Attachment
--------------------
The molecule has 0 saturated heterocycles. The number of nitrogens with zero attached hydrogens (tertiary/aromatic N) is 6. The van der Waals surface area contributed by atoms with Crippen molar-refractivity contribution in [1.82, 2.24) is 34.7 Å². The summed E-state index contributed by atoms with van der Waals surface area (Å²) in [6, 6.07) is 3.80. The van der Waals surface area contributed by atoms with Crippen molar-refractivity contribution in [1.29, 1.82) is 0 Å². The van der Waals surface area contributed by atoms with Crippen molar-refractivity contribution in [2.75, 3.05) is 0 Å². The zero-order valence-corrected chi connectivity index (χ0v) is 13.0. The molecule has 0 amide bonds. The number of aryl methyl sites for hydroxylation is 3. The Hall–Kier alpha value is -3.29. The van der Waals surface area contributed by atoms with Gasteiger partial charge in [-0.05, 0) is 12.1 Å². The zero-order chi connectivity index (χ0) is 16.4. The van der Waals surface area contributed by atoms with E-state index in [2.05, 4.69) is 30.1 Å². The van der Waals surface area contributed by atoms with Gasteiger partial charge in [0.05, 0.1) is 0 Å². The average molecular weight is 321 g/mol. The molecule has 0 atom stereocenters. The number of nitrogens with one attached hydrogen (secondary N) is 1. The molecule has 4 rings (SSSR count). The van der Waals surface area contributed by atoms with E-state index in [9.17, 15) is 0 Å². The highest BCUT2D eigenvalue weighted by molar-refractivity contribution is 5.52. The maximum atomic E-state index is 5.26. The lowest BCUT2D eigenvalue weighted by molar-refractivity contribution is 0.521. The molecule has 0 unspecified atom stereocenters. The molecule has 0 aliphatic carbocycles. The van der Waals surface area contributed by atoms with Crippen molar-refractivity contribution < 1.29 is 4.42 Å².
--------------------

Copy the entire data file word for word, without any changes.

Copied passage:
The molecule has 0 saturated heterocycles. The number of nitrogens with zero attached hydrogens (tertiary/aromatic N) is 6. The van der Waals surface area contributed by atoms with Crippen molar-refractivity contribution in [1.82, 2.24) is 34.7 Å². The summed E-state index contributed by atoms with van der Waals surface area (Å²) in [6, 6.07) is 3.80. The van der Waals surface area contributed by atoms with Crippen molar-refractivity contribution in [1.29, 1.82) is 0 Å². The van der Waals surface area contributed by atoms with Crippen molar-refractivity contribution in [2.75, 3.05) is 0 Å². The zero-order valence-corrected chi connectivity index (χ0v) is 13.0. The molecule has 0 amide bonds. The number of aryl methyl sites for hydroxylation is 3. The Hall–Kier alpha value is -3.29. The van der Waals surface area contributed by atoms with Gasteiger partial charge in [-0.05, 0) is 12.1 Å². The zero-order chi connectivity index (χ0) is 16.4. The van der Waals surface area contributed by atoms with E-state index in [2.05, 4.69) is 30.1 Å². The van der Waals surface area contributed by atoms with Gasteiger partial charge in [0.05, 0.1) is 0 Å². The average molecular weight is 321 g/mol. The molecule has 0 atom stereocenters. The number of nitrogens with one attached hydrogen (secondary N) is 1. The molecule has 4 rings (SSSR count). The van der Waals surface area contributed by atoms with E-state index in [9.17, 15) is 0 Å². The highest BCUT2D eigenvalue weighted by molar-refractivity contribution is 5.52. The maximum atomic E-state index is 5.26. The lowest BCUT2D eigenvalue weighted by molar-refractivity contribution is 0.521. The molecule has 0 unspecified atom stereocenters. The molecule has 0 aliphatic carbocycles. The van der Waals surface area contributed by atoms with Crippen molar-refractivity contribution < 1.29 is 4.42 Å².